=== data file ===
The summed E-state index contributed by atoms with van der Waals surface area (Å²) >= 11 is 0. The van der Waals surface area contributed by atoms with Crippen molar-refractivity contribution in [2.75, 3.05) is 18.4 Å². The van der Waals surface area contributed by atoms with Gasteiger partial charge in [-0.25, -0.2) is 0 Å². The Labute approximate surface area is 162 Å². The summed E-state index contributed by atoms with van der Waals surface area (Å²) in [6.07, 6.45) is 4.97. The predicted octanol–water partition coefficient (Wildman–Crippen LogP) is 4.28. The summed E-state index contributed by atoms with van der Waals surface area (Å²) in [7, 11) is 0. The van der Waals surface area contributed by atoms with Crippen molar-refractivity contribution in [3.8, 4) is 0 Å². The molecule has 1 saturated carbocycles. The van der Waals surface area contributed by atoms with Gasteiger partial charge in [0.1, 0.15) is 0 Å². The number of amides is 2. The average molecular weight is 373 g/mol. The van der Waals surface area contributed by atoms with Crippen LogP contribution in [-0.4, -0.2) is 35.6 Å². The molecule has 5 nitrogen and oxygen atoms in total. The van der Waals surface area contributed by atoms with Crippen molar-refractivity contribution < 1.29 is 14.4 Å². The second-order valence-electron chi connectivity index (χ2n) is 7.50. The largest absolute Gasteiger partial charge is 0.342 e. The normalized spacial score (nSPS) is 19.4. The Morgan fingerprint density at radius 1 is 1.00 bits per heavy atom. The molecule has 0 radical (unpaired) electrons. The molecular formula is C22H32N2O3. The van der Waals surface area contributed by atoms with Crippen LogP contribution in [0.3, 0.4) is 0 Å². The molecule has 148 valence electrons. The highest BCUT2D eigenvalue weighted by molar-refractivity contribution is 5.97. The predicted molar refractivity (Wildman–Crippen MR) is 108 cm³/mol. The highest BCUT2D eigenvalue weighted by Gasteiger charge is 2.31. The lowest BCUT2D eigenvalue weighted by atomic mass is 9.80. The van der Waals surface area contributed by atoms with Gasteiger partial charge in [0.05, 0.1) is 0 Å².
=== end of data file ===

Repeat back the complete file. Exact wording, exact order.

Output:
The summed E-state index contributed by atoms with van der Waals surface area (Å²) >= 11 is 0. The van der Waals surface area contributed by atoms with Crippen molar-refractivity contribution in [2.75, 3.05) is 18.4 Å². The van der Waals surface area contributed by atoms with Gasteiger partial charge in [-0.25, -0.2) is 0 Å². The Labute approximate surface area is 162 Å². The summed E-state index contributed by atoms with van der Waals surface area (Å²) in [6.07, 6.45) is 4.97. The predicted octanol–water partition coefficient (Wildman–Crippen LogP) is 4.28. The summed E-state index contributed by atoms with van der Waals surface area (Å²) in [7, 11) is 0. The van der Waals surface area contributed by atoms with Crippen molar-refractivity contribution in [3.8, 4) is 0 Å². The molecule has 1 saturated carbocycles. The van der Waals surface area contributed by atoms with Gasteiger partial charge in [0.1, 0.15) is 0 Å². The number of amides is 2. The average molecular weight is 373 g/mol. The van der Waals surface area contributed by atoms with Crippen LogP contribution in [-0.4, -0.2) is 35.6 Å². The molecule has 5 nitrogen and oxygen atoms in total. The van der Waals surface area contributed by atoms with Crippen molar-refractivity contribution < 1.29 is 14.4 Å². The second-order valence-electron chi connectivity index (χ2n) is 7.50. The largest absolute Gasteiger partial charge is 0.342 e. The normalized spacial score (nSPS) is 19.4. The Morgan fingerprint density at radius 1 is 1.00 bits per heavy atom. The molecule has 0 radical (unpaired) electrons. The molecular formula is C22H32N2O3. The van der Waals surface area contributed by atoms with Crippen LogP contribution in [0.3, 0.4) is 0 Å². The molecule has 148 valence electrons. The highest BCUT2D eigenvalue weighted by molar-refractivity contribution is 5.97. The predicted molar refractivity (Wildman–Crippen MR) is 108 cm³/mol. The highest BCUT2D eigenvalue weighted by Gasteiger charge is 2.31. The lowest BCUT2D eigenvalue weighted by atomic mass is 9.80. The van der Waals surface area contributed by atoms with Gasteiger partial charge in [0.05, 0.1) is 0 Å².